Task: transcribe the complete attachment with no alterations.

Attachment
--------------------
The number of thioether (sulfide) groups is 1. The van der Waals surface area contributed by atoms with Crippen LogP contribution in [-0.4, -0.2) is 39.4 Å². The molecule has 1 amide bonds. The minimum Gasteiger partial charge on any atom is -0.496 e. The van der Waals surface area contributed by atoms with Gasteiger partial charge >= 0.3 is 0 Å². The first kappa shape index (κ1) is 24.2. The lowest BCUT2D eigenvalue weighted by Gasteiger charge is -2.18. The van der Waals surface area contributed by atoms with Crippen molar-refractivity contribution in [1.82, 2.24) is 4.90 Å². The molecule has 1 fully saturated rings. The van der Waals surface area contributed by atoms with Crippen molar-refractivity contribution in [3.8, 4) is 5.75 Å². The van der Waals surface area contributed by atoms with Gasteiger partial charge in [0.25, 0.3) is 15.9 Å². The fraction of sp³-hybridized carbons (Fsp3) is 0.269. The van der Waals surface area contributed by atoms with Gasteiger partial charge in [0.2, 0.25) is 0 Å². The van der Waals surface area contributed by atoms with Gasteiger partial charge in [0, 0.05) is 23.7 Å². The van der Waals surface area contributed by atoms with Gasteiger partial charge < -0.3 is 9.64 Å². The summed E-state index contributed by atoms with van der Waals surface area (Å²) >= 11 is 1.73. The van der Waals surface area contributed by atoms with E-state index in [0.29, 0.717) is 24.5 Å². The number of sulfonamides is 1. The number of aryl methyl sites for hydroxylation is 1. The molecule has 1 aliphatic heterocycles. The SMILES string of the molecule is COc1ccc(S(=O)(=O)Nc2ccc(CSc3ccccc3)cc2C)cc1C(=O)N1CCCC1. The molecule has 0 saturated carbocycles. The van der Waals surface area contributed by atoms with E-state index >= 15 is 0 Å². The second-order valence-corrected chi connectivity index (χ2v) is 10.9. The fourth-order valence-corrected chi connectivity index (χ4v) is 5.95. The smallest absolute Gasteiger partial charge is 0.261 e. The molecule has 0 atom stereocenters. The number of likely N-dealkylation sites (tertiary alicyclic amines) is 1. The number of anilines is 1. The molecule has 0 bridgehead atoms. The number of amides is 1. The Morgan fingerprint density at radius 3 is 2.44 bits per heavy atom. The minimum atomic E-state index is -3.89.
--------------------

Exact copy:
The number of thioether (sulfide) groups is 1. The van der Waals surface area contributed by atoms with Crippen LogP contribution in [-0.4, -0.2) is 39.4 Å². The molecule has 1 amide bonds. The minimum Gasteiger partial charge on any atom is -0.496 e. The van der Waals surface area contributed by atoms with Gasteiger partial charge >= 0.3 is 0 Å². The first kappa shape index (κ1) is 24.2. The lowest BCUT2D eigenvalue weighted by Gasteiger charge is -2.18. The van der Waals surface area contributed by atoms with Crippen molar-refractivity contribution in [1.82, 2.24) is 4.90 Å². The molecule has 1 fully saturated rings. The van der Waals surface area contributed by atoms with Crippen molar-refractivity contribution in [3.8, 4) is 5.75 Å². The van der Waals surface area contributed by atoms with Gasteiger partial charge in [0.25, 0.3) is 15.9 Å². The fraction of sp³-hybridized carbons (Fsp3) is 0.269. The van der Waals surface area contributed by atoms with Gasteiger partial charge in [0.2, 0.25) is 0 Å². The van der Waals surface area contributed by atoms with Gasteiger partial charge in [0, 0.05) is 23.7 Å². The van der Waals surface area contributed by atoms with Gasteiger partial charge < -0.3 is 9.64 Å². The summed E-state index contributed by atoms with van der Waals surface area (Å²) >= 11 is 1.73. The van der Waals surface area contributed by atoms with E-state index in [0.29, 0.717) is 24.5 Å². The number of sulfonamides is 1. The number of aryl methyl sites for hydroxylation is 1. The molecule has 1 aliphatic heterocycles. The SMILES string of the molecule is COc1ccc(S(=O)(=O)Nc2ccc(CSc3ccccc3)cc2C)cc1C(=O)N1CCCC1. The molecule has 0 saturated carbocycles. The van der Waals surface area contributed by atoms with E-state index >= 15 is 0 Å². The second-order valence-corrected chi connectivity index (χ2v) is 10.9. The fourth-order valence-corrected chi connectivity index (χ4v) is 5.95. The smallest absolute Gasteiger partial charge is 0.261 e. The molecule has 0 atom stereocenters. The number of likely N-dealkylation sites (tertiary alicyclic amines) is 1. The number of anilines is 1. The molecule has 0 bridgehead atoms. The number of amides is 1. The Morgan fingerprint density at radius 3 is 2.44 bits per heavy atom. The minimum atomic E-state index is -3.89.